Room and Book , 1932. Image from https://pallantbookshop.com/product/room-and-book-by-paul-nash/

                                                                                                              Room and Book, 1932. Image from https://pallantbookshop.com/product/room-and-book-by-paul-nash/

 

A picture is worth a thousand words, so goes the well-worn saying.

By launching a new blog, BOOK AND ROOM, I plan to upset this apple-cart, investigating the intellectual intonations of a particular visual world, that of interior design, resituating interior design in the realm of the mind as well as the senses.  

In the world of interior design and its purveyors, the image is queen. No quantity of credentials, promotion or description will convince a potential client to hire a designer if a photograph of their work does not lure one towards possession, with visions of beauty and comfort, conviviality and, sometimes, even, glamour.

Yet, in the century before photography--and in the century of its ascendancy--writers of fiction were creating worlds we can, to this day, see and touch, through description in words. As Flannery O’Connor put it, fiction is an “incarnational art”, one in which the telling detail, the created or recreated atmosphere is supreme. (She mentions a pair of dusty slippers described by Flaubert in Madame Bovary.) The famous escape one may take into the world of a novel is precisely the novelist’s offering of concrete detail as well as drama. Plot keeps us moving through a text; description makes us linger, savoring a character’s clothing, city or house much as Proust savored his madeleine, its taste so redolent of lost times, remembered places.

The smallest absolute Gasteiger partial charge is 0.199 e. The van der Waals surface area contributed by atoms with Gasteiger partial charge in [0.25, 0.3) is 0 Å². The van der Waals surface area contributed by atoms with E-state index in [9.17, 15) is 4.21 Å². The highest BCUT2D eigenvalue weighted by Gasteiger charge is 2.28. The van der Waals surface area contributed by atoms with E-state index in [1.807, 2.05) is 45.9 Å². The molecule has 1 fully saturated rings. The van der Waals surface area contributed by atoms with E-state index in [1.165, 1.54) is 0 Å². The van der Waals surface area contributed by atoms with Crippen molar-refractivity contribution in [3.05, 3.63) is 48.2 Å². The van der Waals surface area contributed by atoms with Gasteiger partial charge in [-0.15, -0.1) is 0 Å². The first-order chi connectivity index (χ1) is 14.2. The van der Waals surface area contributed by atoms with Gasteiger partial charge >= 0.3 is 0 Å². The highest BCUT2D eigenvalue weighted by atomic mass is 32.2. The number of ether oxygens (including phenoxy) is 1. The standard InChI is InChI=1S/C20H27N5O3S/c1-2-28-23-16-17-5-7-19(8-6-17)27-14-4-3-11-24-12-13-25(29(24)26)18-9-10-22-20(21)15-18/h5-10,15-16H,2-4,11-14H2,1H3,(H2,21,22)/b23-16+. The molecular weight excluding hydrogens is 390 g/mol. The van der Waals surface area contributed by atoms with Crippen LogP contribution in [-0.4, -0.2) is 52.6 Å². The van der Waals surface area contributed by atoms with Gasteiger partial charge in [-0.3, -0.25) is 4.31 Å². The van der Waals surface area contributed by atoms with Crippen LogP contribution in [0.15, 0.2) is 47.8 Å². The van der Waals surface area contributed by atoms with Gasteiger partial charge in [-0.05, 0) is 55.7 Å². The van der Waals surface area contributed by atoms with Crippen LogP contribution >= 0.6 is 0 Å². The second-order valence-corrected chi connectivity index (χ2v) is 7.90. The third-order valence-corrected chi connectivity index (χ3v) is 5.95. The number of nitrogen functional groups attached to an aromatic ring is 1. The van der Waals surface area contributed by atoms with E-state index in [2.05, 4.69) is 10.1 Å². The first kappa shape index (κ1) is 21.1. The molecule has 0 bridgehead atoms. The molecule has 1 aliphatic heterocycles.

For three decades, adding words to art, aka art criticism, has been my bread and butter. Nowadays there has been a happy addition to my work, the creation of text for interior designers’ websites. I love my work, for I love both rooms and books, and the language I am privileged to have inherited from the latter. And, there is a liberating loss of ego in composing descriptions for a project not my own, the painstaking work with which a designer foments atmosphere, beauty and meaning from what are, after all, mere tables and chairs within four walls.

I love books and rooms passionately and equally, and have spent a lifetime trying to tease out the links, apparently esoteric, between my twin obsessions. This odd life’s work has involved combating the prejudices and limitations of both kinds of practitioner: followers of the Word have no taste; decorators have vision, but no brains.

As a law student at Columbia in the early 1980s, I spent forbidden hours at the University’s Avery art library, examining issues of The World of Interiors as minutely as I might have cross-examined a witness in Moot Court. I would not have survived law school without its endless stories--the human dramas, the damning, amusing items of evidence, the smoking guns--embodied in cases; and the lavish, smokin’ images contained in The World of Interiors.

With pleasure, I now introduce BOOK AND ROOM, a blog devoted to revealing the mysterious links between literature and interior design. Sometimes a gifted designer’s room evokes a particular passage in the vast lexicon of world literature. Conversely, a fictional habitation, palpably rendered, may prod us to think of a certain designer, his or her art parallel to a writer’s particular citadel composed, not of tables and chairs, but of words.

Without words, a designer could not convey to clients, architects, craftsmen and vendors what she envisions; without rooms, the novelist’s art would be a sere shell of plot, theme and moral: in short, a treatise rather than a landscape--a place--for the reader, of pleasure and escape.

A last word: about a mentor I never met, namely, the painter and writer Paul Nash, whose 1932 treatise, Room and Book, inspires the title of this blog. In Room and Book, Nash explored architecture, furnishing and the design of books and book illustration, including typography, stencilling and wood engraving, speaking of all these arts as a unity, each with its place in the universe of Art.

As a title in the dot com universe, ROOM AND BOOK already exists, so I reversed it--BOOK AND ROOM--and lo! it was available. That BOOK comes first pleases me, for it is this arguably more opaque world of literary aspiration that I humbly submit as my own gift to the other world I love, the universe of Rooms.  

Lisa Zeiger


BOOK AND ROOM

Editor: Lisa Zeiger


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